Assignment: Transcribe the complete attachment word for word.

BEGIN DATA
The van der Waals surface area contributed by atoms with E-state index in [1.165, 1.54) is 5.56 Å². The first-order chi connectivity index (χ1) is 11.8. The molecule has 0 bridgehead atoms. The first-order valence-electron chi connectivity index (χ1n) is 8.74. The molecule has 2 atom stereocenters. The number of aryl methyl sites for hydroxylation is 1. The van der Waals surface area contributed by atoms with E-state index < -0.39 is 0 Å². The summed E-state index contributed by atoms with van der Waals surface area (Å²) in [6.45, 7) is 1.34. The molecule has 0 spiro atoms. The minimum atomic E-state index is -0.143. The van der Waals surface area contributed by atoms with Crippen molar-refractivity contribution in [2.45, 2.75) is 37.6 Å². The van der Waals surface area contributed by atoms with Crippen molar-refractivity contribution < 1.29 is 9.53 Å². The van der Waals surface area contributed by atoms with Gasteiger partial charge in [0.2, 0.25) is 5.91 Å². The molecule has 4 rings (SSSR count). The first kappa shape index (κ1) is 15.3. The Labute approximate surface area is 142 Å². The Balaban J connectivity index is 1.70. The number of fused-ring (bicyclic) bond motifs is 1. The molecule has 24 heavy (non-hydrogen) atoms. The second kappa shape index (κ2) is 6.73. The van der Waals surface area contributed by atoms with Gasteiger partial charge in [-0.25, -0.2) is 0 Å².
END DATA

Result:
The van der Waals surface area contributed by atoms with E-state index in [1.165, 1.54) is 5.56 Å². The first-order chi connectivity index (χ1) is 11.8. The molecule has 0 bridgehead atoms. The first-order valence-electron chi connectivity index (χ1n) is 8.74. The molecule has 2 atom stereocenters. The number of aryl methyl sites for hydroxylation is 1. The van der Waals surface area contributed by atoms with E-state index < -0.39 is 0 Å². The summed E-state index contributed by atoms with van der Waals surface area (Å²) in [6.45, 7) is 1.34. The molecule has 0 spiro atoms. The minimum atomic E-state index is -0.143. The van der Waals surface area contributed by atoms with Crippen molar-refractivity contribution in [2.45, 2.75) is 37.6 Å². The van der Waals surface area contributed by atoms with Crippen molar-refractivity contribution < 1.29 is 9.53 Å². The van der Waals surface area contributed by atoms with Gasteiger partial charge in [0.2, 0.25) is 5.91 Å². The molecule has 4 rings (SSSR count). The first kappa shape index (κ1) is 15.3. The Labute approximate surface area is 142 Å². The Balaban J connectivity index is 1.70. The number of fused-ring (bicyclic) bond motifs is 1. The molecule has 24 heavy (non-hydrogen) atoms. The second kappa shape index (κ2) is 6.73. The van der Waals surface area contributed by atoms with Gasteiger partial charge in [-0.25, -0.2) is 0 Å².